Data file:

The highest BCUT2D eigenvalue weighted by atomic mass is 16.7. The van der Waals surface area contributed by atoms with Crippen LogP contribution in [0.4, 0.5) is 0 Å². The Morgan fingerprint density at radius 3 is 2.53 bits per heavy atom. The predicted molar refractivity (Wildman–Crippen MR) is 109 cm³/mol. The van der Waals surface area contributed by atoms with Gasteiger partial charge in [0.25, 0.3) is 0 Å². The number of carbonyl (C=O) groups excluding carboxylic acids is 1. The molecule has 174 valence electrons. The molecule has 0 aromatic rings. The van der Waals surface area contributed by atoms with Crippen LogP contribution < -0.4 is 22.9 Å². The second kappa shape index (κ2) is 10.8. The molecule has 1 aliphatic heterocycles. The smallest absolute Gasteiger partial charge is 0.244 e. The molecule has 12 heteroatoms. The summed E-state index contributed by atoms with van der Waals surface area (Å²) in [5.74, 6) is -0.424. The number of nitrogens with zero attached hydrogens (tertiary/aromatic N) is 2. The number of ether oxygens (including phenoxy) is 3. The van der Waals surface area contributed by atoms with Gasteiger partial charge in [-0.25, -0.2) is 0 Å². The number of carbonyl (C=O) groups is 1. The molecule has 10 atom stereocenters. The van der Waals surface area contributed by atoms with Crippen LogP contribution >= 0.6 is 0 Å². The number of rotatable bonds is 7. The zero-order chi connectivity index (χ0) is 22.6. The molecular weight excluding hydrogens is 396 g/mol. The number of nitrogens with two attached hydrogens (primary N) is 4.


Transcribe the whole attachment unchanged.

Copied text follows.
The highest BCUT2D eigenvalue weighted by atomic mass is 16.7. The van der Waals surface area contributed by atoms with Crippen LogP contribution in [0.4, 0.5) is 0 Å². The Morgan fingerprint density at radius 3 is 2.53 bits per heavy atom. The predicted molar refractivity (Wildman–Crippen MR) is 109 cm³/mol. The van der Waals surface area contributed by atoms with Gasteiger partial charge in [0.25, 0.3) is 0 Å². The number of carbonyl (C=O) groups excluding carboxylic acids is 1. The molecule has 174 valence electrons. The molecule has 0 aromatic rings. The van der Waals surface area contributed by atoms with Crippen LogP contribution < -0.4 is 22.9 Å². The second kappa shape index (κ2) is 10.8. The molecule has 1 aliphatic heterocycles. The smallest absolute Gasteiger partial charge is 0.244 e. The molecule has 12 heteroatoms. The summed E-state index contributed by atoms with van der Waals surface area (Å²) in [5.74, 6) is -0.424. The number of nitrogens with zero attached hydrogens (tertiary/aromatic N) is 2. The number of ether oxygens (including phenoxy) is 3. The van der Waals surface area contributed by atoms with Gasteiger partial charge in [-0.25, -0.2) is 0 Å². The number of carbonyl (C=O) groups is 1. The molecule has 10 atom stereocenters. The van der Waals surface area contributed by atoms with Crippen LogP contribution >= 0.6 is 0 Å². The number of rotatable bonds is 7. The zero-order chi connectivity index (χ0) is 22.6. The molecular weight excluding hydrogens is 396 g/mol. The number of nitrogens with two attached hydrogens (primary N) is 4.